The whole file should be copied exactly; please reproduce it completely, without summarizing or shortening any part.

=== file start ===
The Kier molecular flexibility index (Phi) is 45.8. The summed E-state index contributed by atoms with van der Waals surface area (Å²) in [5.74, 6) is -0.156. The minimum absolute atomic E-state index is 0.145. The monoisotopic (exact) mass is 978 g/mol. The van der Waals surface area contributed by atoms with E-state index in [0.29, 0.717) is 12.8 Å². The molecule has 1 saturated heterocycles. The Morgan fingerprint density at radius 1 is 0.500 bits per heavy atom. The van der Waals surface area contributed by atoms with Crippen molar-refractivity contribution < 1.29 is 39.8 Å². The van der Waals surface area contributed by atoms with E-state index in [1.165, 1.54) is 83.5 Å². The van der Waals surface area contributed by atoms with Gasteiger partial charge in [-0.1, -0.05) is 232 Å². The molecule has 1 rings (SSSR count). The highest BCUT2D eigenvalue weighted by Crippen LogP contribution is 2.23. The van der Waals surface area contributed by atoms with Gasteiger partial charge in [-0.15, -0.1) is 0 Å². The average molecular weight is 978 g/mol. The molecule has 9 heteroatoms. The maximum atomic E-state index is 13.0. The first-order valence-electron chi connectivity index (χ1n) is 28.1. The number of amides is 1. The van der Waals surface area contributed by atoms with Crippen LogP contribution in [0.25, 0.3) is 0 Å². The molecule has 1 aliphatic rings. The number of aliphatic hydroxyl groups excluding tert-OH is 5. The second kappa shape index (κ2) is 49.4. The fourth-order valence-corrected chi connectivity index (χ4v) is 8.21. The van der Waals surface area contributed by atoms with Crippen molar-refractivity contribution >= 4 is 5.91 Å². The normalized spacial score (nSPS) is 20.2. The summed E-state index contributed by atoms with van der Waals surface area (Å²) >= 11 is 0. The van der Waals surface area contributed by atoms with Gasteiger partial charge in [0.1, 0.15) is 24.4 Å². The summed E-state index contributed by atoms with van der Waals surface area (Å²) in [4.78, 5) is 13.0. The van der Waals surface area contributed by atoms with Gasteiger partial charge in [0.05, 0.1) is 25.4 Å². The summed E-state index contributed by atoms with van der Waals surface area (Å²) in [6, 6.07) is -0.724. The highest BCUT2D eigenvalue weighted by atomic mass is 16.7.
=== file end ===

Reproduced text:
The Kier molecular flexibility index (Phi) is 45.8. The summed E-state index contributed by atoms with van der Waals surface area (Å²) in [5.74, 6) is -0.156. The minimum absolute atomic E-state index is 0.145. The monoisotopic (exact) mass is 978 g/mol. The van der Waals surface area contributed by atoms with E-state index in [0.29, 0.717) is 12.8 Å². The molecule has 1 saturated heterocycles. The Morgan fingerprint density at radius 1 is 0.500 bits per heavy atom. The van der Waals surface area contributed by atoms with Crippen molar-refractivity contribution < 1.29 is 39.8 Å². The van der Waals surface area contributed by atoms with E-state index in [1.165, 1.54) is 83.5 Å². The van der Waals surface area contributed by atoms with Gasteiger partial charge in [-0.1, -0.05) is 232 Å². The molecule has 1 rings (SSSR count). The highest BCUT2D eigenvalue weighted by Crippen LogP contribution is 2.23. The van der Waals surface area contributed by atoms with Gasteiger partial charge in [-0.15, -0.1) is 0 Å². The average molecular weight is 978 g/mol. The molecule has 9 heteroatoms. The maximum atomic E-state index is 13.0. The first-order valence-electron chi connectivity index (χ1n) is 28.1. The number of amides is 1. The van der Waals surface area contributed by atoms with Crippen LogP contribution in [0.25, 0.3) is 0 Å². The molecule has 1 aliphatic rings. The number of aliphatic hydroxyl groups excluding tert-OH is 5. The second kappa shape index (κ2) is 49.4. The fourth-order valence-corrected chi connectivity index (χ4v) is 8.21. The van der Waals surface area contributed by atoms with Crippen molar-refractivity contribution >= 4 is 5.91 Å². The normalized spacial score (nSPS) is 20.2. The summed E-state index contributed by atoms with van der Waals surface area (Å²) >= 11 is 0. The van der Waals surface area contributed by atoms with Gasteiger partial charge in [0.1, 0.15) is 24.4 Å². The summed E-state index contributed by atoms with van der Waals surface area (Å²) in [4.78, 5) is 13.0. The van der Waals surface area contributed by atoms with Gasteiger partial charge in [0.05, 0.1) is 25.4 Å². The summed E-state index contributed by atoms with van der Waals surface area (Å²) in [6, 6.07) is -0.724. The highest BCUT2D eigenvalue weighted by atomic mass is 16.7.